Documents associated with: Exposition Universelle des Beaux-Arts, Antwerp, 1894
Record 17 of 23
System Number: 08310
Date: [11 August 1894]
Recipient: David Croal Thomson
Repository: Library of Congress
Call Number: Manuscript Division, Pennell-Whistler Collection, PWC
Document Type: ALS
'110. Rue du Bac. Paris.
Aug 11. 1894.'
Dear Mr. Thomson -
I don't think this will do at all! - My letter to you was all well enough - but I don't at all care for my appreciation of my own work to be carried about by others who may misunderstand: or may show it to those who may interpret it offensively - No the note was meant for you who have the habit, and can value properly what I please to communicate - [p. 2] you must say to the gentleman that if one of these days he write to me I shall be pleased to answer any letter and then he can keep the "autograph"! - but this little card he had better return -
I am much pleased with his visit to Antwerp and think his understanding of the pictures most intelligent - The Sarasate ought to be in fine condition - though I daresay it would be all the better for a coat of varnish, which it is in perfect state to receive -
Many thanks for cheque, which is all right - I like your suggestion that I should keep the books! -
As to Messrs. Virtue - They are certainly original! - What do you think? -
In every possible way I have given them every chance! - I let you now have the sum of all the new proofs for choice - and time without end you have had - Even when, through Way, I heard of the Studio putting off their publication I let you know at once.
Of course all this was naturally only to please you - But the Virtues are... like their own name! Stupendous!
If they had given me a retaining fee for the year round they couldn't be more magnificent in their tone - & with their "conditions"!
Make them my compliments - and say that I have no doubt they are able to manage their own affairs [p. 3] and arrange with their brother publishers without my assistance -
Certainly I should never dream of guaranteeing anything! If they are anxious to withdraw from the lithograph - it is very simple -
Mr. Gleeson writes to say that they mean to publish theirs in Sept - and surely I have not had anything to complain of from them in the way of excentricity or complication -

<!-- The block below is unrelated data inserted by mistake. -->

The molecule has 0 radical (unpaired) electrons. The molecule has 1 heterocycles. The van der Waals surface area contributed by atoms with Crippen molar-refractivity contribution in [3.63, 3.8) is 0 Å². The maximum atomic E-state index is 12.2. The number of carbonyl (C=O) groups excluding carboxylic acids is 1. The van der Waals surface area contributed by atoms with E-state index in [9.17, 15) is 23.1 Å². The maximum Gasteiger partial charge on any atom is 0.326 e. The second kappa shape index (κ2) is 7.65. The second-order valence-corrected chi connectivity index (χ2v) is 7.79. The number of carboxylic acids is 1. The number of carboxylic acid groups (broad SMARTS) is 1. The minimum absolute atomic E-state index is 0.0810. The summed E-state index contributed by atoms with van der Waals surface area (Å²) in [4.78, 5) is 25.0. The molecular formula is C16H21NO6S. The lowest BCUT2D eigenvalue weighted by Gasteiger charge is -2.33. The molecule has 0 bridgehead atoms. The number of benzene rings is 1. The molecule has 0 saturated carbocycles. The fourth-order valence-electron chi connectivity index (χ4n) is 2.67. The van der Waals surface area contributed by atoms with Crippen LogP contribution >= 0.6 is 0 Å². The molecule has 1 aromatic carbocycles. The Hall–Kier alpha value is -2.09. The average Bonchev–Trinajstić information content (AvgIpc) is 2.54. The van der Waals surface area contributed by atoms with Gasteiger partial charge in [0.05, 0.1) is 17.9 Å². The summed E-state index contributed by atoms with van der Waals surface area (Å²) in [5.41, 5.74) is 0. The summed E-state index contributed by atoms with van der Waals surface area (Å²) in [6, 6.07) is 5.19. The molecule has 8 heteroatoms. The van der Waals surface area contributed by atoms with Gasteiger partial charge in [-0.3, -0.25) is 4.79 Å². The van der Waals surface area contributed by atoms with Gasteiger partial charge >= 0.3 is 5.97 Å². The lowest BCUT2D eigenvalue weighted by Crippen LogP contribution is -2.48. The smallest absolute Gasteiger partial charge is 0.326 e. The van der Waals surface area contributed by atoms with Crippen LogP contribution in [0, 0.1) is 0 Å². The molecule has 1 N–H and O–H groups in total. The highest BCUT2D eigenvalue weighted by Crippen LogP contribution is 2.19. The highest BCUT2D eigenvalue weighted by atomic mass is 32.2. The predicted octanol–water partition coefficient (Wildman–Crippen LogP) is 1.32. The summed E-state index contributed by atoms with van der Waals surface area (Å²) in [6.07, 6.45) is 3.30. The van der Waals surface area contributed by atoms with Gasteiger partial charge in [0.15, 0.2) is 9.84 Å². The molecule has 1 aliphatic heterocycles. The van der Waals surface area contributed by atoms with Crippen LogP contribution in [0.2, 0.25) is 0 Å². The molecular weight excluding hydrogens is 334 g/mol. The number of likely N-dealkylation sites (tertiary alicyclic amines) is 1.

As to the portrait of the Count we have had marvelous ill luck! - Mons. Badoureau as has been explained to you sent to Mons. Hellé here - and gave him the order to do a sorte copper plate (!) reproduction! - Judge of my disgust when I saw the highly polished vulgar result - all burnished and blackened & shining! - If we had wanted that sort of thing we could readily have got it ourselves!
[p. 3] But I asked for Badoureau, because I wanted exactly the process employed with the "Carlyle" & the portrait of my mother - I complained of his result in this case because he would not reproduce the photograph in its, to him, puzzling mystery, but must needs draw out for himself a man of his own on the photograph & reproduce that!!. However I have been to see Mons. Hellé - who is to get the negative from the Goupils & to do a reproduction of it as it stands without retouching at all - There's where that is -
The photograph of the two little fair girls from the seaside is charming! -
1. [11 August 1894]
The address and date at the top of the letter appear to have been added in another hand.
Exposition Universelle des Beaux-Arts, Antwerp, 1894.
11. Mons. Hellé
A Parisian reproductive engraver and publisher.
'But ... been to' is written in the left margin of p. 3, at right angles to the main text; 'see Mons ... is -' in the top margin of p. 1; and 'The photograph ... signature' in the left margin of p. 1 at right angles to the main text.
13. the Goupils
Art dealers and publishers.
Thomson's daughters. This sentence and the signature are written in the margin of p. 1.